Our photo of the day shows a group of children celebrating – in rare form – the one year anniversary of their school’s opening in the Brazilian Pantanal. Last year, this school was opened, for both children and cowboys, on a ranch where Panthera works with local communities in the Pantanal to conserve the elusive jaguar. Learn more about Panthera’s jaguar conservation work through the Pantanal Jaguar Project.
This month, Guyana’s Sunday Times Magazine published an article on the country’s and the Americas’ largest wild cat – the elusive jaguar - known regionally as “turtle tiger”, among other nicknames. The article, entitled ‘Visit the Haven for the Elusive Jaguar,’ reports on the behavior and physical characteristics of the jaguar, which typically weigh in at 100-220 pounds, their choice of prey, interactions with local communities, and what Panthera is doing through the Jaguar Corridor Initiative to mitigate human-jaguar conflict and ‘connect and protect’ jaguars ranging from Mexico to Argentina to ensure the species’ genetic diversity, and long-term survival.
The leopard is the quintessential cat: stealthy, secretive and adaptable. It is able to exist in virtually all habitats from hyper-arid desert massifs in the Sahara to the dense equatorial forests of central Africa - the only African cat that occurs in both. The leopard eats prey ranging from dung beetles to wildebeest, and survives on domestic dogs near major cities; it can drink water from thermal springs and traverse Kilimanjaro’s snowline. However, all this adaptability comes at a price - the leopard occupies a conservation blind-spot, and is rarely thought of as threatened or needing conservation action. But the species has lost over 35% of its historic range in Africa and far more again throughout Asia.
Panthera applauds the President of Colombia, the Minister of Environment and Sustainable Development, and Colombian Parks Unit for the recent expansion of Chiribiquete National Park. Long considered one of the most significant, core protected areas of the Colombian Amazon, this park, now the size of Belgium, is home to a myriad of wildlife, including thriving jaguar populations.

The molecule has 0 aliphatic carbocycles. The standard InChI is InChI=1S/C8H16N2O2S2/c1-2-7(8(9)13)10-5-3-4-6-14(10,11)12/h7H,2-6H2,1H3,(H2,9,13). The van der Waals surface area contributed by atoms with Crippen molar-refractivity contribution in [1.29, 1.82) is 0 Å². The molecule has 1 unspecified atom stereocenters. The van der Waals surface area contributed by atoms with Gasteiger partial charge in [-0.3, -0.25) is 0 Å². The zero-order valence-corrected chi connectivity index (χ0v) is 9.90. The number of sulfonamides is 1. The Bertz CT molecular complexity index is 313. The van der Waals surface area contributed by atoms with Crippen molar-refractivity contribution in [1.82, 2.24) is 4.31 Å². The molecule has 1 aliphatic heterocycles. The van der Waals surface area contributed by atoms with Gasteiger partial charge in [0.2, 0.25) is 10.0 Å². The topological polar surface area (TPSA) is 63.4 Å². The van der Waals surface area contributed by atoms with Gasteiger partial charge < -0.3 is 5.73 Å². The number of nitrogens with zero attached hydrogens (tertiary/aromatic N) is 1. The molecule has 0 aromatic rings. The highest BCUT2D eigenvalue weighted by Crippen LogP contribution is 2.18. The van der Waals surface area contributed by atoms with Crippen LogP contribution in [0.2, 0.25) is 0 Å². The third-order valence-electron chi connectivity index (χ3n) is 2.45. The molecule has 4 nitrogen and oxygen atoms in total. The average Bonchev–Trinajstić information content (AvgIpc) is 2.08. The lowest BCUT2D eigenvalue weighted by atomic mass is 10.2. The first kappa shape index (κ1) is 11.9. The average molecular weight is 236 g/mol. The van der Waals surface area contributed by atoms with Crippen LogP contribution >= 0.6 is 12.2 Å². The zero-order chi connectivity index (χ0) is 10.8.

Recently, GlobalPost reporter Simeon Tegel joined Panthera’s Research Fellow, Bart Harmsen, for a trip to Belize’s Cockscomb Jaguar Preserve to learn about Panthera’s Jaguar Corridor Initiative and the state of the country’s largest wild cat. Read the article below, entitled Cockscomb Basin: Where the Big Cats Are, or on GlobalPost’s site to learn about the landscape and jaguars of Belize and Panthera’s work to protect this wild cat in Belize and beyond, and hear anecdotes from Harmsen about the first time he encountered a jaguar in the wild.
The Weather Channel has launched a new film series entitled Brink featuring the stories of six eco-heroes working to save wildlife, including Panthera's CEO and renowned wild cat scientist, Dr. Alan Rabinowitz.
Watch 'A Boy's Promise' to learn about Dr. Rabinowitz, his childhood, and the promise he made to one day be the voice for animals, and how he has carried through on this promise for jaguars by creating Panthera's Jaguar Corridor Initiative.
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Enjoy our photo of the day of a jaguar swimming in the Brazilian Pantanal, taken by Panthera's President, Dr. Luke Hunter. Did u know that jaguars are very strong swimmers and have been known to swim the Panama Canal?
Check out Panthera's Jaguar Fact Sheet.
Learn more about Panthera’s Pantanal Jaguar Project.
Earlier this year, prior to Panthera’s signing of an MOU with the Guyana government, several of our scientists embarked on a ten-day exploratory expedition of Guyana’s Rewa River to assess the state of biodiversity and threats facing this watershed. This is the first post by Panthera’s Vice President, Dr. George Schaller, of the Guyana Jungle Journey blog series.
Recently, a journalist from the Global Post visited Costa Rica's Tortuguero National Park, situated in the northeast Caribbean, to report on the fascinating findings of a jaguar research study carried out by Panthera grantee and National University of Costa Rica student, Stephanny Arroyo. Supported by Panthera and Global Vision International, Arroyo used camera traps to study local jaguars' eating habits and other behavior, and in the process, found that the jaguars in this particular region engaged in atypically social behavior, including eating, travelling and playing together.